Why the Economy Is Making You Fat and How to Reverse It

Why the Economy Is Making You Fat and How to Reverse It

The new economic reality seems to go like this: The numbers you want to go up go down (housing prices, your bank balance), while the ones you want to go down go up (food prices, your weight). Your weight actually connects the two, because economic inflation can be directly related to waistline inflation. But the good news is that you have total control over one of those things.

Stress about money can send you straight for the stash of cookies you "bought for the kids." (You're far from alone on this.) To stop the flow of stress and pounds, you don't have to unlock the secrets of our med school textbooks (if you could read through the layers of yellow highlighter). Just pick up a pencil. Today. Then, determine where your money goes, where you want it to go, and what it takes to get these two in sync (you probably sort of know this already). This basic financial exercise will help you align your spending with your goals—and help melt stress and pounds faster than a pint of Ben & Jerry's on an Arizona sidewalk.

That's right. If you have financial stress—and most of us do—your brain tries to overcome it with a release of feel-good chemicals. It seeks things that cause those bliss chemicals to flow, including cookies, chips, and chardonnay. But those same things also cause fat to accumulate in your belly—the unhealthiest place to carry it. While there are good alternatives (mutually monogamous sex, a blazing bike ride) to those risky feel-good food fixes, what works even better is getting control of the problem: lack of good dollar health. (Get money worries under control.

It turns out that 50% of the typical person's stress (that likely means yours) could be eliminated by getting control of the typical household budget. Yup, your financial savvy directly affects your quality of life. In big ways. Less financial stress equals less stress eating—plus less danger of depression, hypertension, insomnia, fatigue, ulcers, migraines, and gastrointestinal upset.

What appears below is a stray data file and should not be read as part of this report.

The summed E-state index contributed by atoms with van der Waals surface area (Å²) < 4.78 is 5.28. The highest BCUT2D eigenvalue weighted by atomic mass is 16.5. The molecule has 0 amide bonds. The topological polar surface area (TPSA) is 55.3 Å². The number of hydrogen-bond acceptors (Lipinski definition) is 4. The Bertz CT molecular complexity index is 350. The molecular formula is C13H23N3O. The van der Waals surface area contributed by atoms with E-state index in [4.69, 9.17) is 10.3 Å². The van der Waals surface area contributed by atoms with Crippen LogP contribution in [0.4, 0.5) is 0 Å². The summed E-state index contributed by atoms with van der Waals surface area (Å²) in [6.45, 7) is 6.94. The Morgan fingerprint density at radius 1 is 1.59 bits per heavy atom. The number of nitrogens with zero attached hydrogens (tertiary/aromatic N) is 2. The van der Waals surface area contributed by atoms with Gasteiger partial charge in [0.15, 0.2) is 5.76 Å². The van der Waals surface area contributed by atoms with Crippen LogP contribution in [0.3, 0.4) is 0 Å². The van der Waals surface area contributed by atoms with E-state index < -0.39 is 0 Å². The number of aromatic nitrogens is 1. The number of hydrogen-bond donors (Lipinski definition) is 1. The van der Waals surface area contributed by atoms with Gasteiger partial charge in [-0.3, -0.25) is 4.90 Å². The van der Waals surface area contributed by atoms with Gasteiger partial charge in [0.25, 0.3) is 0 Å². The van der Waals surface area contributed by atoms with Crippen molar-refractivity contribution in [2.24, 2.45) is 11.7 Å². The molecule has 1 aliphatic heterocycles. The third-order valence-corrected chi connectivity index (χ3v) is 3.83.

If you're like most people, you were never taught to pay yourself first—but you should. That's good advice, whether it's coming from someone in scrubs (that would be us) or banker's suits.

  • Put 10% of every paycheck into a retirement account.
  • Put the next 10%—whether it's from a paper route or a corner-office-VP job—into a safety net.

    The safety net's purpose? If you are forced to change jobs or can't stand the ethics of your boss, you'll have the freedom to do what you need to do.

And if a cold look at your cash flow is more harrowing than an episode of Lost, get some expert advice and adopt the great habits you learn. Ask about consolidating your credit card debt onto one low-interest card, for instance, so you have a single -- and manageable -- monthly payment. Meet with a retirement specialist to learn how much more than that 10% you can start putting away. Talk to your employer about a flexible spending account (FSA) and/or a medical savings account (MSA) to help you use pretax dollars for medical expenses (that's like getting a raise right there).

The more you learn about managing your money, the more power you'll have over stress . . . and the less likely you are to succumb to the siren call of ice cream. Unloading financial stress will even help you look better. Feeling good about yourself helps you look good, and those two are the foundation for developing that sense of authenticity and deeper purpose that so many of us crave in our lives, especially in these challenging times.

But it all starts with a simple act: You, picking up that pencil.

Medically reviewed in November 2019.

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